Steno Signals #15: The One on Inflation Nuances and Portfolio Construction
The One on Inflation Nuances and Portfolio Construction
It is time to be humble about inflation. It is tricky to time the peak, why a basket with embedded windshields, should inflation re-accelerate, may be the best choice.
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So.. Let’s get to it.. On the back of this week’s shocking US CPI report I thought it would be a good idea to discuss what is going on with inflation and where we might be heading. Both YoY and MoM printed above expectations which rang the alarm bells in equity land where it was all a sea of red. High beta assets were the biggest losers with Nasdaq down over 5% on the CPI day… Yikes!
One of the main culprits for this broad downturn is the market’s expectation of even higher real yields, which are drying up liquidity across the board. You can’t even hide in commodities any longer, which had otherwise been the absolute winner of Q1 and Q2. Just look at crude which is down around 30% since its peak in early June.
Chart 1: No hiding when the ‘Real’ reaper is around
Now, using spot CPI prints to gauge future inflation and how markets will position for it is a big no-no, so instead of doing that, let’s see where markets are actually trading inflation going forward from here. Traded inflation has nose-dived since before summer, which has made a broad short inflation basket a relative winner since May (at least in USD assets). No matter whether it’s right or wrong that inflation has already peaked (the jury is still out), it is indisputable that markets have traded inflation lower with cross asset repercussions since May.
Chart 2: Short term inflation breakevens have nosedived over the summer
A look under the inflation bonnet
So let’s look forward shall we, after this mixed bag of goodies in the latest CPI report. So what moved the CPI basket this time around? Well, shelter costs did the heavy lifting and given its weight in the CPI basket, it really carries a punch. MoM the shelter costs component was up >0.7%, but this comes with a big caveat. Cost of shelter is the most lagging variable in the basket. The shelter index in the CPI basket lags the housing price development by up to 18 months. So if house prices drop today, it will take more than a year for the CPI methodology to realize this.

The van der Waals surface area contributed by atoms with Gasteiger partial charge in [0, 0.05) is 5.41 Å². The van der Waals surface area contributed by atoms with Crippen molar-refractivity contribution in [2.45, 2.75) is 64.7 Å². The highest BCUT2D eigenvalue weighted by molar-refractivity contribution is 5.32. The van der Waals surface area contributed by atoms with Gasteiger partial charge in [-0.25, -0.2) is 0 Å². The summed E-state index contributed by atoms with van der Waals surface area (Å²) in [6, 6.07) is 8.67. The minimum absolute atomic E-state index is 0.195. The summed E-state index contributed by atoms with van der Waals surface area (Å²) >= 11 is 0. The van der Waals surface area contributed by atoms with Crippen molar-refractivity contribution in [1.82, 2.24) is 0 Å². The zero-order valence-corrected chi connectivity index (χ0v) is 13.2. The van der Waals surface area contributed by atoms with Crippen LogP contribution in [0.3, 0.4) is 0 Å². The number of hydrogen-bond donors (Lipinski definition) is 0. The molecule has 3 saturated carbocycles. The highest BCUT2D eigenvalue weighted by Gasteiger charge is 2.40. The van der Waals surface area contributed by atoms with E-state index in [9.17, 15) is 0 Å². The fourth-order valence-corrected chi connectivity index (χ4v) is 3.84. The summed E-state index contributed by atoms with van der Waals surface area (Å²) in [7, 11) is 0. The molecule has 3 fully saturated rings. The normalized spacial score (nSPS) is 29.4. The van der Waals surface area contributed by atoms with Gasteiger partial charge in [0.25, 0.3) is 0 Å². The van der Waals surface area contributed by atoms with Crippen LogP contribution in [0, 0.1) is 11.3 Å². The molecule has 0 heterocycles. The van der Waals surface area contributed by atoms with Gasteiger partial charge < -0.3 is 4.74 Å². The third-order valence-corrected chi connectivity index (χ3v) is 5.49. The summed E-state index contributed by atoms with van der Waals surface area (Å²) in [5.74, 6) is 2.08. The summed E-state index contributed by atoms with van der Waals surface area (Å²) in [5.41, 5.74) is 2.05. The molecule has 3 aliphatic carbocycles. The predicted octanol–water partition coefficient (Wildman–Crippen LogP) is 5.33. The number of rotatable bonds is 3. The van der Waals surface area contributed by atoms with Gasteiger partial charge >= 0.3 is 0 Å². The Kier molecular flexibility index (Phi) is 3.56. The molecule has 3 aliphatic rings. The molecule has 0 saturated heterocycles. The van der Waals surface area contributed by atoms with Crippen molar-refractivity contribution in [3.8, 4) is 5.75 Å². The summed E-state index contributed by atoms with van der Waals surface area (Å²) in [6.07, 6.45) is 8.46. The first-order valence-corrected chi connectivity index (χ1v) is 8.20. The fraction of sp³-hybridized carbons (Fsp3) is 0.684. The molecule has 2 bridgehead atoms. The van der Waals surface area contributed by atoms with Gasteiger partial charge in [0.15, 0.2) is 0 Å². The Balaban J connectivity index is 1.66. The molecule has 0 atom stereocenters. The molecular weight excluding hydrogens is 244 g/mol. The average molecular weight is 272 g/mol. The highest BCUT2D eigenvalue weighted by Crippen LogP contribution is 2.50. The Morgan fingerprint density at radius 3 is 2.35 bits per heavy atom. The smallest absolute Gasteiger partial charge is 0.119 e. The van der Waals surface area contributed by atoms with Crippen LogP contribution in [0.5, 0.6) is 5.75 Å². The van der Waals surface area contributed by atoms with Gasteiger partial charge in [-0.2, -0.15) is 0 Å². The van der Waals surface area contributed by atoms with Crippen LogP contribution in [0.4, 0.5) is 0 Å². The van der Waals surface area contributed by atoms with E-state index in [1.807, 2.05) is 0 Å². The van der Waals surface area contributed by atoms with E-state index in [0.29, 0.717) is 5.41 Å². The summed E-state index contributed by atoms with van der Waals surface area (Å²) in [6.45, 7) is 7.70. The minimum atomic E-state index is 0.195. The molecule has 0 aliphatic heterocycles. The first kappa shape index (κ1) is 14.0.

Chart 3. Cost of shelter rising with a 12-18 month time lag to house prices
It is not a coincidence that the market started pricing in a 100bps rate hike at the next FOMC. After all, we know how much the Fed loves their lagging indicators to guide their decisions about the future. Monetary policy is per definition set by looking in the rearview mirror when the policy target variable is ACTUAL inflation. The medicine available? Rate hikes.
Wall Street swiftly signaled ‘message received’ and came to the aid of Jerome Powell, but as far-fetched as it might sound, I am not convinced that Biden received the memo. Jokes aside, the timing of a People’s House celebration of the Inflation Reduction Act was strange at best.
Enough with politics. Let’s dissect the data and see what we can deduce.
With an 8.3% rise in CPI inflation did not ease as much as expected in August. Despite the slight cooling, relative to previous few prints, the squeeze on consumers remains acute.
Chart 4. Housing (Shelter) prices rose 0.7% MoM – Biggest since 1991
The surging rent prices just underscore the difficulty of bringing inflation under control. These costs are still trending upwards in the CPI index. Not very comforting given that it is the largest component in the basket making up around 30% of overall inflation.
How do the BLS measure changes in shelter costs?
Measuring changes in the costs of shelter is much more difficult than, say, oranges or cars. That has to do with the fact that the cost of housing for both renters and homeowners must be included in the calculations. For tenant rent it is quite simply the cash rent paid to the landlord plus any utilities included in the lease.
For units occupied by the owners on the other hand, the BLS computes the Owners’ Equivalent Rent (OER). Said differently; the cost of renting something similar. Utilities are measured separately in this case.